Accenture Match Play Championship
Accenture Match Play Championship
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World Championship without the champions

This is one World Golf Championship where introductions are in order.

A lot of them.

Playing a quiet practice round for the Match Play Championship was Skip Kendall, who has not won on the PGA Tour or even qualified for the Tour Championship. The closest he has come to an exclusive WGC event is in front of the television.

On a sweltering Monday at Metropolitan Golf Club, Jonathan Kaye stroked his goatee and swatted away flies on the practice green. He returned from a cruise on Christmas Day to find an unlikely gift -- a spot in the $5 million tournament, created for the top 64 players in the world rankings.

Kaye is No. 86.

"This is a bonus," he said. "I'm happy to be here."

That's a feeling shared by a dozen players who until this week never had qualified for a WGC event, and a dozen others who ordinarily would not be here. By week's end, one could walk away with $1 million.

"I felt this was an opportunity I needed to take advantage of," said Steve Stricker, No. 90. "I was lucky to make it."

The same could be said for Kenny Perry (No. 84) and Kevin Sutherland (No. 102), neither of whom had a WGC event on their radar screen. A victory this week might earn them enough money to get into the Masters, even the Tour Championship.

They can thank Tiger Woods, David Duval, Phil Mickelson, Davis Love III and Colin Montgomerie, among the 28 players who qualified for the Match Play Championship and decided their time was better spent at home this week.

The PGA Tour had to dip to No. 104 in the world rankings -- Greg Kraft -- to fill the field for the top 64 in the world. That's hardly the world-class field it had in mind when the WGC was launched in 1999.

"It feels more like you're coming to an event in Australia, like an Australian Open," Duffy Waldorf said.

Eight Americans in the field never have won on the PGA Tour. Thirteen tour events last year had a stronger field. The third alternate is Emanuele Cononica, who last month narrowly made it through Q-school.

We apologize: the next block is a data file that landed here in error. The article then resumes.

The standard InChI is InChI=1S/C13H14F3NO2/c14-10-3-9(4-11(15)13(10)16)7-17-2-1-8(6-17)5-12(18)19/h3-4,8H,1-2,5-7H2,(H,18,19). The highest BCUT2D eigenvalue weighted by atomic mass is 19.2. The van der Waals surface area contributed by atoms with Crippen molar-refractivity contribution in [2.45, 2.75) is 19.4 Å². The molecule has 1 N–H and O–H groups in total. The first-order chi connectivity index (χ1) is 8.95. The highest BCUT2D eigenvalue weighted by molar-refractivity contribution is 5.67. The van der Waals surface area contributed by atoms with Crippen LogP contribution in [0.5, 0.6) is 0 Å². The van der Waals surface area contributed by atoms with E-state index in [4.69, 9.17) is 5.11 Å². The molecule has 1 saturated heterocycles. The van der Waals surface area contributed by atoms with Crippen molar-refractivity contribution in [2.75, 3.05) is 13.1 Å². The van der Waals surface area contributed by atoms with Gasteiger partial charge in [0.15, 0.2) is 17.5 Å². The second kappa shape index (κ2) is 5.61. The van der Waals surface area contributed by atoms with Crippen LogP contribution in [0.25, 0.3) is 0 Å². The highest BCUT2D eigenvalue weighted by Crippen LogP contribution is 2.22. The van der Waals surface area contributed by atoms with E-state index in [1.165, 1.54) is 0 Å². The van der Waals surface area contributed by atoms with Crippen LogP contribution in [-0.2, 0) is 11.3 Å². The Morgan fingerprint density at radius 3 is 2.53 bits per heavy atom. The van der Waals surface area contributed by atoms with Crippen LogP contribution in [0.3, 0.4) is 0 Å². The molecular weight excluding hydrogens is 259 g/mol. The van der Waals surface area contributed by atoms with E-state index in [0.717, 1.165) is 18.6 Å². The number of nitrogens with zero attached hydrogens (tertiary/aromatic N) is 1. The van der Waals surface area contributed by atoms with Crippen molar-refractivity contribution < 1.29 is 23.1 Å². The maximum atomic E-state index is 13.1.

When the Match Play Championship was at La Costa Resort near San Diego in late February the first two years, only Jumbo Ozaki failed to show up, and he rarely leaves Japan.

PGA Tour commissioner Tim Finchem conceded it was a mistake to schedule the Match Play Championship a week after Christmas, at a time when most players' games are rusty, and in a place where it takes a full day of flying just to get there.

"When we saw this on the schedule, we knew it was going to struggle," Justin Leonard said. "It's just the time of year, the distance and travel, and guys want to spend time with their families. I don't blame anybody for not coming. Guys have to want to be here."

Not even a $5 million purse could persuade players to come, especially since nearly 20 events on the PGA Tour will be worth at least $4 million this year.

"A $5 million tournament ... that's not much more than what we play for otherwise," Hal Sutton said. "Money is so high now that guys are going to play where they play their best."

And lately, that doesn't include much outside the United States.

At Valderrama Golf Club in Spain two months ago, 12 Americans stayed home. Only two Americans from the top 20 played the American Express Championship -- Woods and Leonard. Others cited travel, a bad course and the end of a long year.

At the Accenture Match Play Championship, only the excuses have changed.

Woods cited the need to stay fresh, having recently finished a journey around the world in which he played eight straight weeks, going from Washington to Florida to Atlanta to Spain to Thailand to Hawaii to Los Angeles and to Argentina.

Mickelson said he had a vacation planned. Same for Montgomerie. In fact, Europe's top six players are staying away, including defending champion Darren Clarke, who said he needed to be with his family.

Besides, a trip halfway around the world becomes even longer considering 32 players will be eliminated after one match.

While tournament organizers are disappointed, the players could care less.

"I'm here mainly because it's an opportunity to win $1 million," said Waldorf, who is ranked No. 36. "I don't get a chance to do that very often."

Among those hoping to cash in on a rare opportunity is Greg Chalmers of Australia, who is No. 100 in the world rankings and never thought he would have a chance to play in his home country with so much money on the line.

Still, he will play Tom Lehman in the first round with mixed feelings. Chalmers wanted to see a strong field assemble for the good of the game in Australia. But the only way he could play was for the top players to stay home.

"I'm excited about my chances," he said. "It's a great opportunity."

 

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